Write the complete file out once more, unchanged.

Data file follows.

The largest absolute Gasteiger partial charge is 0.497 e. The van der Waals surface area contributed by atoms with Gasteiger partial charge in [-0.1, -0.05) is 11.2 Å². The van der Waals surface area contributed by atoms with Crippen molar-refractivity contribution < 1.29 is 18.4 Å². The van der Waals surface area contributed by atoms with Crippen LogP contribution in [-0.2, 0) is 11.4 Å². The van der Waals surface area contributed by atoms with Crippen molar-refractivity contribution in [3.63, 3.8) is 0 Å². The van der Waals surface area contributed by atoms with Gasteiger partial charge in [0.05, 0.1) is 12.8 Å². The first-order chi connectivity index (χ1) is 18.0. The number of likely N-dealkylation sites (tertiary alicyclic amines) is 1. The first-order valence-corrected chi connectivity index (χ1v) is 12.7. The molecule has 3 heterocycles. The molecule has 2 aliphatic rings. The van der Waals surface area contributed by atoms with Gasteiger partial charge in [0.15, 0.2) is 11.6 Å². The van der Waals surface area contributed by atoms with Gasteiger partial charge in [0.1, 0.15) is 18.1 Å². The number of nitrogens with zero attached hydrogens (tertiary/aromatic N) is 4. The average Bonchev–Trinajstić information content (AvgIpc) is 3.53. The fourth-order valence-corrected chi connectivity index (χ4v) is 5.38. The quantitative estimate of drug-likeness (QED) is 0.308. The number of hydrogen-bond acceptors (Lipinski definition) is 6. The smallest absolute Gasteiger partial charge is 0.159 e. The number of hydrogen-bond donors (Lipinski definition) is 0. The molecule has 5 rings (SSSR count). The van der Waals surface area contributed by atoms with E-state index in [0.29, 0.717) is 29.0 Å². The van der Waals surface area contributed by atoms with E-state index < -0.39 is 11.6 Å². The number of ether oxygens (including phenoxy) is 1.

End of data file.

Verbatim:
The largest absolute Gasteiger partial charge is 0.497 e. The van der Waals surface area contributed by atoms with Gasteiger partial charge in [-0.1, -0.05) is 11.2 Å². The van der Waals surface area contributed by atoms with Crippen molar-refractivity contribution < 1.29 is 18.4 Å². The van der Waals surface area contributed by atoms with Crippen LogP contribution in [-0.2, 0) is 11.4 Å². The van der Waals surface area contributed by atoms with Crippen molar-refractivity contribution in [3.63, 3.8) is 0 Å². The van der Waals surface area contributed by atoms with Gasteiger partial charge in [0.05, 0.1) is 12.8 Å². The first-order chi connectivity index (χ1) is 18.0. The number of likely N-dealkylation sites (tertiary alicyclic amines) is 1. The first-order valence-corrected chi connectivity index (χ1v) is 12.7. The molecule has 3 heterocycles. The molecule has 2 aliphatic rings. The van der Waals surface area contributed by atoms with Gasteiger partial charge in [0.15, 0.2) is 11.6 Å². The van der Waals surface area contributed by atoms with Gasteiger partial charge in [0.1, 0.15) is 18.1 Å². The number of nitrogens with zero attached hydrogens (tertiary/aromatic N) is 4. The average Bonchev–Trinajstić information content (AvgIpc) is 3.53. The fourth-order valence-corrected chi connectivity index (χ4v) is 5.38. The quantitative estimate of drug-likeness (QED) is 0.308. The number of hydrogen-bond acceptors (Lipinski definition) is 6. The smallest absolute Gasteiger partial charge is 0.159 e. The number of hydrogen-bond donors (Lipinski definition) is 0. The molecule has 5 rings (SSSR count). The van der Waals surface area contributed by atoms with E-state index in [0.29, 0.717) is 29.0 Å². The van der Waals surface area contributed by atoms with E-state index < -0.39 is 11.6 Å². The number of ether oxygens (including phenoxy) is 1.